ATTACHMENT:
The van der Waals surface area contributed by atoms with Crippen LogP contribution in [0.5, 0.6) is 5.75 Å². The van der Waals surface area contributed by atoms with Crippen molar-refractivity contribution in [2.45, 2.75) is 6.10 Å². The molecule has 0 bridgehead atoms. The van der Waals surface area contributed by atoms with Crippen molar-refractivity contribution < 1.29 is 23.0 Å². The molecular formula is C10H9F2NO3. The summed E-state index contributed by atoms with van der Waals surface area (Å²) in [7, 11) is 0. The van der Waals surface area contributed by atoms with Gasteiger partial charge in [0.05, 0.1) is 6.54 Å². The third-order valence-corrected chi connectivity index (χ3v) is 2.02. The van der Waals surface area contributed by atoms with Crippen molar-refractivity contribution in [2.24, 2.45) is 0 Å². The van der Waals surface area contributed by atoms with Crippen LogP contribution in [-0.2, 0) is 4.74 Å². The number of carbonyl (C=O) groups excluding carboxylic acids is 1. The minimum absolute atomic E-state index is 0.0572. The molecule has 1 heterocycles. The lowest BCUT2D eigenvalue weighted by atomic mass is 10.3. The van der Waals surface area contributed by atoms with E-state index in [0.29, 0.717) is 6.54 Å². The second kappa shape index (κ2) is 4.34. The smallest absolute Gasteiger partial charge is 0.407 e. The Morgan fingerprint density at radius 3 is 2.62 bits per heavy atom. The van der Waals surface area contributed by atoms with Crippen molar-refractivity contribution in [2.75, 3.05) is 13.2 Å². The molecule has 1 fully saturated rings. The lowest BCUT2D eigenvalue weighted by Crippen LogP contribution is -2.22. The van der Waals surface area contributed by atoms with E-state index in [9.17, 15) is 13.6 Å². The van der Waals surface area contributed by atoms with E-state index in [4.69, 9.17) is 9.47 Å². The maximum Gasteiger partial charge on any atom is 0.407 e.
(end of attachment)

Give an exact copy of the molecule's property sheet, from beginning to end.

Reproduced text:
The van der Waals surface area contributed by atoms with Crippen LogP contribution in [0.5, 0.6) is 5.75 Å². The van der Waals surface area contributed by atoms with Crippen molar-refractivity contribution in [2.45, 2.75) is 6.10 Å². The molecule has 0 bridgehead atoms. The van der Waals surface area contributed by atoms with Crippen molar-refractivity contribution < 1.29 is 23.0 Å². The molecular formula is C10H9F2NO3. The summed E-state index contributed by atoms with van der Waals surface area (Å²) in [7, 11) is 0. The van der Waals surface area contributed by atoms with Gasteiger partial charge in [0.05, 0.1) is 6.54 Å². The third-order valence-corrected chi connectivity index (χ3v) is 2.02. The van der Waals surface area contributed by atoms with Crippen molar-refractivity contribution in [2.24, 2.45) is 0 Å². The van der Waals surface area contributed by atoms with Crippen LogP contribution in [-0.2, 0) is 4.74 Å². The number of carbonyl (C=O) groups excluding carboxylic acids is 1. The minimum absolute atomic E-state index is 0.0572. The molecule has 1 heterocycles. The lowest BCUT2D eigenvalue weighted by atomic mass is 10.3. The van der Waals surface area contributed by atoms with E-state index in [0.29, 0.717) is 6.54 Å². The second kappa shape index (κ2) is 4.34. The smallest absolute Gasteiger partial charge is 0.407 e. The Morgan fingerprint density at radius 3 is 2.62 bits per heavy atom. The van der Waals surface area contributed by atoms with Crippen molar-refractivity contribution in [2.75, 3.05) is 13.2 Å². The molecule has 1 fully saturated rings. The lowest BCUT2D eigenvalue weighted by Crippen LogP contribution is -2.22. The van der Waals surface area contributed by atoms with E-state index in [9.17, 15) is 13.6 Å². The van der Waals surface area contributed by atoms with E-state index in [4.69, 9.17) is 9.47 Å². The maximum Gasteiger partial charge on any atom is 0.407 e.